Development of WATSAL in Indonesia
The World Bank considers Indonesia to have been slow to fulfil the WATSAL conditions. In fact, one of the funding tranches has been postponed due to the government's inability to (1) formulate a new water resource law; (2) amend existing laws; (3) produce guidelines and framework of governance reform for water management. This is not only because of the political situation in Indonesia but also has been made more difficult by resistance from the bureaucracy who do not want to give up their authority over this strategic resource.

On the government side, a series of dialogues concerned with institutional restructuring within the water sector began in 1997. In dialogues organised by Bappenas (National Planning Board), the government agreed to establish a number of water management institutions to support water sector reform, as follows:

The fundamental principle of the restructuring is water privatisation. The water sectors to be privatised include hydro-power, irrigation and sanitation. Thus, water privatisation will encompass a wide range of both urban and rural sectors, including domestic, industrial and agricultural.

Development of the Draft Law on Water Resources
Legal reform in the water sector includes the revision of the Draft Law on Water Resources. The revision has also been a slow process although this delay could be a blessing in disguise for Indonesia. The December 2002 target for the drafting team to submit the draft law to every Parliamentary Committee for discussion was not met. The draft law is still with the Parliament (DPR) and has not yet become law. There is a tendency within the DPR itself specifically 2 parties, PKB and PDI-P to reject any article in the law which would require farmers to pay for irrigation water.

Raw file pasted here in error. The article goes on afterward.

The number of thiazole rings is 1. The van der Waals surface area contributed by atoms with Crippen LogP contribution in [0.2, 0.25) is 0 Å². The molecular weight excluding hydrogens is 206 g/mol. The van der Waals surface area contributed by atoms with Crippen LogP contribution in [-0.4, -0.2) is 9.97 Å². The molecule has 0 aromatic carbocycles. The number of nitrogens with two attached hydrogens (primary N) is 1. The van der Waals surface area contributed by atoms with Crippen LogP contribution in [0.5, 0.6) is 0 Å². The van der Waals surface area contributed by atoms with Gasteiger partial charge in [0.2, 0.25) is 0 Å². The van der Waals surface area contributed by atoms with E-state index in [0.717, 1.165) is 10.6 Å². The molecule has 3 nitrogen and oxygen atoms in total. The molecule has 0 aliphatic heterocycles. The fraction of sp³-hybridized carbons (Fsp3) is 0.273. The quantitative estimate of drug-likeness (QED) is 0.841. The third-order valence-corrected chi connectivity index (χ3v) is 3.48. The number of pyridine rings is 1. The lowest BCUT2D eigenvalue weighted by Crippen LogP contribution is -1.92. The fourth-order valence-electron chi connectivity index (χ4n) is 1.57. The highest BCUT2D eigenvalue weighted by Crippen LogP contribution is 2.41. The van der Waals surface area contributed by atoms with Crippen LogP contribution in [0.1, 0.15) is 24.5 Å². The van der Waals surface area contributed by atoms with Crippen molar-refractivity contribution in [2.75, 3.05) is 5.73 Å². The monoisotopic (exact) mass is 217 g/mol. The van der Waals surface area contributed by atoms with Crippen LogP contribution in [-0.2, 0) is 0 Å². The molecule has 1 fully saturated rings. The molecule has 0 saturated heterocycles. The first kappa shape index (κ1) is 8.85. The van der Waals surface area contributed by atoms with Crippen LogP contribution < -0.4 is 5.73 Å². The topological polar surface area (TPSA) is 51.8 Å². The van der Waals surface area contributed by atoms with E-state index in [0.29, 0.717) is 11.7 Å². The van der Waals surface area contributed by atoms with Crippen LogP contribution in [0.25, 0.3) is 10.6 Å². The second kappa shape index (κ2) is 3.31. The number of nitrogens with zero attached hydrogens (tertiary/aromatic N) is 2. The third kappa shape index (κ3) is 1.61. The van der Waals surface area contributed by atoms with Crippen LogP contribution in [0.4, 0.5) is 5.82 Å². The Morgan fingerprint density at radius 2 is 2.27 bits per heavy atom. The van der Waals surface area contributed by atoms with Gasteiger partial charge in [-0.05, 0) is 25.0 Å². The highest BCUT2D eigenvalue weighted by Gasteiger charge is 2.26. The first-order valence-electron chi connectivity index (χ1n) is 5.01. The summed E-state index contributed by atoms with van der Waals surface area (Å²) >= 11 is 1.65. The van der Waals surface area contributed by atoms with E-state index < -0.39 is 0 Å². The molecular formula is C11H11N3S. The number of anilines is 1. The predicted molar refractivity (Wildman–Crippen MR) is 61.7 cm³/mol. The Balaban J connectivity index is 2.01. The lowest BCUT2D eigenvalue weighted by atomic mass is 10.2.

In Article 10, section 4 of the Draft Law on Water Resources, the water resource management model is defined as one which involves the public in the widest sense, as well as the business world. Water resource management as described here is the fulfilment of the basic need for clean water for household use, for agriculture, industry, mining and other community-related needs. This article stresses the greatest possible opportunity for participation both for the private sector as well as for the public at large. Private sector participation in this context means that the private sector can build, operate and manage infrastructure and distribution of water resources, not only in cities and towns but also in rural areas.

Article 46, on water resource utilisation rights again emphasises private sector participation. These rights, as well as being given to state-owned corporations (both national and local government owned BUMN/BUMD), can also be used by other corporations, by individuals, or through co-operation between corporations, based on water exploitation licences issued by the provincial or district/municipal government.

Another important point in the draft law concerns Article 41, section 1, which requires farmers' water user groups to gain permission from the authorising official for rights to use irrigation resources, in the same way that permission is given to holders of exploitation rights (Article 41, section 2). This licensing requirement opens up the possibility for additional charges to be made either through official taxes and/or through unofficial levies. Based on research by the Indonesian NGO Akatiga, licensing systems are a source of unofficial levies which result in high costs to those requesting licences and the greatest impact is on the disadvantaged. Around 7.1 million hectares of agricultural land is under irrigation.

The role of the government is to monitor the quality of service provided by the state-owned corporations, private companies and individuals who hold water resource management rights (Article 48, Draft Law on Water Resources).

NGOs and farmers have reacted strongly to the draft law which they consider to be a burden on farmers who use water resources. Nugroho, who represents FIELD (Farmers' Initiative for Ecological Livelihoods and Democracy), stressed that this new draft law reflects the government's desire to legalise an unsubsidised tariff system which will mean that each farmer will have to pay for every irrigation infrastructure development.

Development of Water Privatisation